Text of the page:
Sunday, November 29, 2009

Graffiti on a Ten Rupee Note

My WordWeb defines 'graffiti' as "a rude decoration inscribed on rocks or walls" and the Merriam-Webster has it down as "usually unauthorised writing or drawing on a public surface."

These definitions are archaic, I think. Graffiti can be authorised — like the Wall Project by the BMC in Bombay, which you can read about on the Indian Express and DNA website. Graffiti can also be considered an alternate art form, a tool to express one's views in a visual way, on a completely different canvas. Idea-Smithy has photographed some of their graffiti along the Mahim–Matunga railway station wall.

The graffiti I came across was orchestrated on a 'different' canvas alright. A currency note. And it was rude. Not very, actually. Since we live in a city where we hear far worse words than "Motu, Gandu, Saala". I do not think the Books o' Law have anything on the act of writing on Indian currency notes. So there. Graffiti in its various forms. This one, on a ten rupee note. The Father of our Nation still manages to hold that smile while staring at those words..

Andheri East: Chakala — A Jungle Gym

A long time ago I had posted something about the pathetic state of the road at Chakala, just off the highway in Andheri East. In that post, I had shown images of the road opposite the Guru Nanak Petrol Pump. That time the construction work for the metro was yet in its initial stages. Later on that work spread across the breadth of the road and now large dugouts and pillars have replaced what you see here. Last year, it was possible to walk to work, there was a pavement.



Notice that a year ago, one could just look down the road and see people standing outside the Maharaja Restaurant at the end of the road.





As the construction work expanded, even the pavement started being eaten up. So much so that today there is practically no pavement and pillars appear to have cropped up outside some of the buildings.








Now it is not possible to do that any more. A metal scaffolding has been built on the very stretch I took a picture of. Honestly, looking at the old pictures, it feels so weird now. I had to weave through one corner of the scaffolding to get to the other side of it and walk towards the highway. When you walk through the 'jungle gym', you do it single file.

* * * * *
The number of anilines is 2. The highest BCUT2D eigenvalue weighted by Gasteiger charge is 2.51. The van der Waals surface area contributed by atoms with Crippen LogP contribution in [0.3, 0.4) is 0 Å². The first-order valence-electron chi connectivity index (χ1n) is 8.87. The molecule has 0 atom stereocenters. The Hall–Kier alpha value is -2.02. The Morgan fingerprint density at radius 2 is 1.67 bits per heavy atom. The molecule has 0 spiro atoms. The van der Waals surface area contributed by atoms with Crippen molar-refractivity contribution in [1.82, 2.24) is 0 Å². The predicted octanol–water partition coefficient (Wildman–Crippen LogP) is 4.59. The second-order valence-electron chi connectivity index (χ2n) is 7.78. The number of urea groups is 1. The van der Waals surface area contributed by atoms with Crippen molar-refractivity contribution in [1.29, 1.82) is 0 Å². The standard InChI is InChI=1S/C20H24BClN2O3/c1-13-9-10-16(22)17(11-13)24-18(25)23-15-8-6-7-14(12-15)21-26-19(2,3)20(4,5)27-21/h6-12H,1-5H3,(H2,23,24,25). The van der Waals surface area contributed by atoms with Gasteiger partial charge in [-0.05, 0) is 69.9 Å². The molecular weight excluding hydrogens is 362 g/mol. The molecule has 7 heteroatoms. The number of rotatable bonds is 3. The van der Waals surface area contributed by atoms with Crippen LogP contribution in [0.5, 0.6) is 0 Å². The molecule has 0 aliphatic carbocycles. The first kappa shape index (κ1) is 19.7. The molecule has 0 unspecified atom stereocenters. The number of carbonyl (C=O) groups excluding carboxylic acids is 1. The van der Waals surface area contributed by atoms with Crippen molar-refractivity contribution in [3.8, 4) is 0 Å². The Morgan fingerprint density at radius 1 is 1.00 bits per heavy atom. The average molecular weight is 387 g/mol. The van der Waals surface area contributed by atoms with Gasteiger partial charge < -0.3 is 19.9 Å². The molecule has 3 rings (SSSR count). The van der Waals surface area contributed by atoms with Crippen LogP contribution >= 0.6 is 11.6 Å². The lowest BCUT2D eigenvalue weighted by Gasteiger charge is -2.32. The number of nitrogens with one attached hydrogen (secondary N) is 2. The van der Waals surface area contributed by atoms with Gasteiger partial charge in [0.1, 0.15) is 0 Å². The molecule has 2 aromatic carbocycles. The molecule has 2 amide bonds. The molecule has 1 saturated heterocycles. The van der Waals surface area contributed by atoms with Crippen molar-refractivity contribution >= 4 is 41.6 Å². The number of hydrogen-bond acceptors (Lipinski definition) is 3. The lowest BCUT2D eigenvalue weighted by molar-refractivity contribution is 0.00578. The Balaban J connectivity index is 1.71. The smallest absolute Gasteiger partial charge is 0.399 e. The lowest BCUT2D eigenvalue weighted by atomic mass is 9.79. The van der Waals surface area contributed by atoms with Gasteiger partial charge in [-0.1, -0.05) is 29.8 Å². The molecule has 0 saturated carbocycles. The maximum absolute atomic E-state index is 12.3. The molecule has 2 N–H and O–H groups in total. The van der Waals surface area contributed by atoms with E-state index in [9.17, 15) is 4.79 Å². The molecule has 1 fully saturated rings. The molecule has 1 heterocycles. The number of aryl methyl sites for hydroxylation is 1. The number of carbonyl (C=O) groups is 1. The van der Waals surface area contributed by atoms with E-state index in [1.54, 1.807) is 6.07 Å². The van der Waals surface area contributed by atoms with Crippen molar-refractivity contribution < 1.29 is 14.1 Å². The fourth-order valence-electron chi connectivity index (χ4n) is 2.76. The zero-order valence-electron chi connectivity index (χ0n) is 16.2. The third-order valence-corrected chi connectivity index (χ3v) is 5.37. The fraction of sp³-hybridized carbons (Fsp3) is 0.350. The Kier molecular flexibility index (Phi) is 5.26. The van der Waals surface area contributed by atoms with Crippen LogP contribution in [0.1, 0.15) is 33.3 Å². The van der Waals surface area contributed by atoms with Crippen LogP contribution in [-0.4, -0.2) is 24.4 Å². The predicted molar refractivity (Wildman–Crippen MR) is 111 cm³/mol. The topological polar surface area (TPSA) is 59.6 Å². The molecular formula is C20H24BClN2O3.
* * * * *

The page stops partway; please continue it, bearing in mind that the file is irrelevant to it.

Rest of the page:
These photos were taken from this 'other side', which is nearer to the flyover and highway.

Monday, November 2, 2009

Kala Ghoda Festival 2009: Mini Version

Paid a visit. Finally took some photographs of the place. They are a little shaky because I had my son in one hand and I was working the camera with the other. And daylight was slowly fading. That did not help me one bit. I got myself a nice t-shirt from the NGO stand called Jungle Lore. This time we did not pick anything from WSD. We are full up with their stuff already.
The trees above house some huge fruit bats. They must easily span almost two feet -- tip to tip. The bats were busy pushing each other off their perches, using their hooked claws to clamber along branches and nibble on the berries growing on the peepal tree. Yes, I spent a great deal of time watching them. I have never done this before and one has to find interesting pass times when the better half decides to spend more time at the handicraft stands!


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